5 Replies
                              1. re: babette feasts

                                I think you may be right - I've not been there, and it's quite rare to find Bhutanese food outside its native habitat, but from all I've read these guys make the Thais look like wimps.

                                http://foodtravelbangalore.wordpress....

                                1. re: babette feasts

                                  I shared a house with Sri Lankans, Bhutanese and Thai students. Bhutanese food made me cry, and I'm no wimp.

                                  1. re: tavegyl

                                    The yak butter scares me more than the peppers.

                                      1. re: BobB

                                        Bhutan has yak butter too. Yak herders aplenty in the high mountain valleys, like Phobjikha, around Gangtey at almost 9000'. They come down to Paro for a mild winter at 7000'. Yak meat was far more delicious than any yak butter I had, though I did not have much yak butter. To be fair, there are mild dishes in Bhutanese cuisine, and there are natives who don't love chiles. But those mild dishes are usually better with chile sauce or spicy ezay dried chile mix. There are always fresh chiles with salt available, and often some pickled chiles and possibly chile oil. Food options may be limited, but there is no shortage of flavor.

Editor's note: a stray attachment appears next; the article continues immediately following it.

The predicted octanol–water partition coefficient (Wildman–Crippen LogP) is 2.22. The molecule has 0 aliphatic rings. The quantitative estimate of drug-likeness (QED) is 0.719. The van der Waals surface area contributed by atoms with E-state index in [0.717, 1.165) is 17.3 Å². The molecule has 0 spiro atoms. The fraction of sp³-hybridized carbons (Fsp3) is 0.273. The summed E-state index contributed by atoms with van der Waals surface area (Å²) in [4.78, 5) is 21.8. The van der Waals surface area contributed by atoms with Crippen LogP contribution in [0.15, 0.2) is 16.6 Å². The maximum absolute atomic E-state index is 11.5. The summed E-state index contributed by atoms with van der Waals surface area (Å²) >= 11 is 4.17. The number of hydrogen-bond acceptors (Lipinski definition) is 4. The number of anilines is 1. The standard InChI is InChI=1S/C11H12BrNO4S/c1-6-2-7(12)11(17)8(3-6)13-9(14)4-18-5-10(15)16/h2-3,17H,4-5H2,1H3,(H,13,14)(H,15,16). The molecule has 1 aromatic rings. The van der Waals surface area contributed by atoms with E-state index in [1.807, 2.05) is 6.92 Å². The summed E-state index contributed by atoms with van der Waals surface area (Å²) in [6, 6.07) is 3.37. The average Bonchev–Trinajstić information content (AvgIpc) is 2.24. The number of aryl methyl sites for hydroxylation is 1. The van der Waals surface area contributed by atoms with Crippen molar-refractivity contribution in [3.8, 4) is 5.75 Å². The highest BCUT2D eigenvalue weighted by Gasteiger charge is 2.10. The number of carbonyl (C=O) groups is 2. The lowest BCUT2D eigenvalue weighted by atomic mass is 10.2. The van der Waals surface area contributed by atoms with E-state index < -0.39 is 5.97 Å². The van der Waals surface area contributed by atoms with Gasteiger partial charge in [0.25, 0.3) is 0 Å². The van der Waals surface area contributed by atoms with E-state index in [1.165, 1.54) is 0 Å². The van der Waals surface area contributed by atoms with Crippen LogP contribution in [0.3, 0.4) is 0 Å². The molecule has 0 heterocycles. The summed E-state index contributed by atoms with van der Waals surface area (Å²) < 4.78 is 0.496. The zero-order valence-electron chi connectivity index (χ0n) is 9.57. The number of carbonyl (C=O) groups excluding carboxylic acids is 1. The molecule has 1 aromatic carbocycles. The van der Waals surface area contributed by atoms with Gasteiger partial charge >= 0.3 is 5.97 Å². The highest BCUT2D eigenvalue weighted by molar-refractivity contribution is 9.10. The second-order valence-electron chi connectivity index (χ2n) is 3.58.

2. While I LOVE hot and spicy food, I'm still a firm believer in the adage "food should not hurt"... well not too much anyways. So when I go for hot and spicy I judge on taste and qualities of the heat (beginning, middle and finishing heats through a dish, not just a blast here or there.).

                                  My favorite would be Thai, followed closely by Ethiopian, Szechuan then Korean and Indian.

                                  Best story was when I was in thailand for work and the customer saw me add chili sauce to a noodle soup and said "ahhh... you eat like Thai". The next day he took us out in the boonies to this little house by a river that has the hottest, and still to this day the absolute best Tom Yum Goong I have ever had. My lips were on fire for hours, it was hard to get the last few spoons down... well on the 2nd bowl anyways :). It was just phenomenal... sigh.

                                  6 Replies
                                  1. re: Jzone

                                    The hottest and the best and the most memorable, eh? Funny how those adjectives often function in triplicate when describing food. ;)

                                    1. re: Jzone

                                      Your particular post exemplifies something that always leaves me in curious wonderment: while I definitely like much spicier food than most Americans, I don't crave food that gets hard to eat and that leaves my lips on fire for hours.

                                      I wish I could find some analogies to help me understand that way in which what sounds exactly like food-pain works like pleasure for many people. Maybe it's like enjoying dissonance in music, or spanking in sex play? I really don't get it.